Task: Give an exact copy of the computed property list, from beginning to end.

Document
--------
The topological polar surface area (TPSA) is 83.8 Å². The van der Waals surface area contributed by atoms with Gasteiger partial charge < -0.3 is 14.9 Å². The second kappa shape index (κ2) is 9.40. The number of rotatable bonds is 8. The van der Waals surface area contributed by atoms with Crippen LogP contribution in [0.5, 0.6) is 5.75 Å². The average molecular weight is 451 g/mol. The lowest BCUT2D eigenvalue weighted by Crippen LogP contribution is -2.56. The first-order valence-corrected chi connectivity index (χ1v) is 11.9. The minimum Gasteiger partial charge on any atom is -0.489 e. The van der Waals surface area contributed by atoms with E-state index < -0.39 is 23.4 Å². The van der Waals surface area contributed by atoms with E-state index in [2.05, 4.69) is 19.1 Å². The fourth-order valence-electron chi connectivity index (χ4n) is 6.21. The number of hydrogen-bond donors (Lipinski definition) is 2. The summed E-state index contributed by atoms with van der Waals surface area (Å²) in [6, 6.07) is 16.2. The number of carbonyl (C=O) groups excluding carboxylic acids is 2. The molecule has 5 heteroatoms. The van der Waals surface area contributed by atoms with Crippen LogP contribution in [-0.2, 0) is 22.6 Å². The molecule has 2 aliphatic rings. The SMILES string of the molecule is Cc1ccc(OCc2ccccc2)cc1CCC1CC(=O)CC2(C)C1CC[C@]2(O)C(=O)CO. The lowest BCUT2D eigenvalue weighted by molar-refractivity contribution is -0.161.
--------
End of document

The topological polar surface area (TPSA) is 83.8 Å². The van der Waals surface area contributed by atoms with Gasteiger partial charge < -0.3 is 14.9 Å². The second kappa shape index (κ2) is 9.40. The number of rotatable bonds is 8. The van der Waals surface area contributed by atoms with Crippen LogP contribution in [0.5, 0.6) is 5.75 Å². The average molecular weight is 451 g/mol. The lowest BCUT2D eigenvalue weighted by Crippen LogP contribution is -2.56. The first-order valence-corrected chi connectivity index (χ1v) is 11.9. The minimum Gasteiger partial charge on any atom is -0.489 e. The van der Waals surface area contributed by atoms with E-state index < -0.39 is 23.4 Å². The van der Waals surface area contributed by atoms with E-state index in [2.05, 4.69) is 19.1 Å². The fourth-order valence-electron chi connectivity index (χ4n) is 6.21. The number of hydrogen-bond donors (Lipinski definition) is 2. The summed E-state index contributed by atoms with van der Waals surface area (Å²) in [6, 6.07) is 16.2. The number of carbonyl (C=O) groups excluding carboxylic acids is 2. The molecule has 5 heteroatoms. The van der Waals surface area contributed by atoms with Crippen LogP contribution in [-0.2, 0) is 22.6 Å². The molecule has 2 aliphatic rings. The SMILES string of the molecule is Cc1ccc(OCc2ccccc2)cc1CCC1CC(=O)CC2(C)C1CC[C@]2(O)C(=O)CO. The lowest BCUT2D eigenvalue weighted by molar-refractivity contribution is -0.161.